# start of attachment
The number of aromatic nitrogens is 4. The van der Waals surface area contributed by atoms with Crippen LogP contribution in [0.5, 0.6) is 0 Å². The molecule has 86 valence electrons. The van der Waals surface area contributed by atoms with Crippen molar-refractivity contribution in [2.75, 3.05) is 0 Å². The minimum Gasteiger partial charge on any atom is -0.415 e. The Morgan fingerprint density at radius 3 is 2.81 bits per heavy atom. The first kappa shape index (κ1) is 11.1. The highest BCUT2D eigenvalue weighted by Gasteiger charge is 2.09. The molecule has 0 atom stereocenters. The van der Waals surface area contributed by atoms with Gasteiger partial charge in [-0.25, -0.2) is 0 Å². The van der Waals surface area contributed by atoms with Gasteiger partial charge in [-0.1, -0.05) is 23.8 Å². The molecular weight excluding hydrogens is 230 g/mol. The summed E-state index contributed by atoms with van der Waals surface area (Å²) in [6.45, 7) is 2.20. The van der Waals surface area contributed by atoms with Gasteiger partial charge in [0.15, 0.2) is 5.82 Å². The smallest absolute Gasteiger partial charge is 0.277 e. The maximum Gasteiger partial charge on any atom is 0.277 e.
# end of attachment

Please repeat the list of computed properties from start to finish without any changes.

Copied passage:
The number of aromatic nitrogens is 4. The van der Waals surface area contributed by atoms with Crippen LogP contribution in [0.5, 0.6) is 0 Å². The molecule has 86 valence electrons. The van der Waals surface area contributed by atoms with Crippen molar-refractivity contribution in [2.75, 3.05) is 0 Å². The minimum Gasteiger partial charge on any atom is -0.415 e. The Morgan fingerprint density at radius 3 is 2.81 bits per heavy atom. The first kappa shape index (κ1) is 11.1. The highest BCUT2D eigenvalue weighted by Gasteiger charge is 2.09. The molecule has 0 atom stereocenters. The van der Waals surface area contributed by atoms with Gasteiger partial charge in [-0.25, -0.2) is 0 Å². The van der Waals surface area contributed by atoms with Gasteiger partial charge in [-0.1, -0.05) is 23.8 Å². The molecular weight excluding hydrogens is 230 g/mol. The summed E-state index contributed by atoms with van der Waals surface area (Å²) in [6.45, 7) is 2.20. The van der Waals surface area contributed by atoms with Gasteiger partial charge in [0.15, 0.2) is 5.82 Å². The smallest absolute Gasteiger partial charge is 0.277 e. The maximum Gasteiger partial charge on any atom is 0.277 e.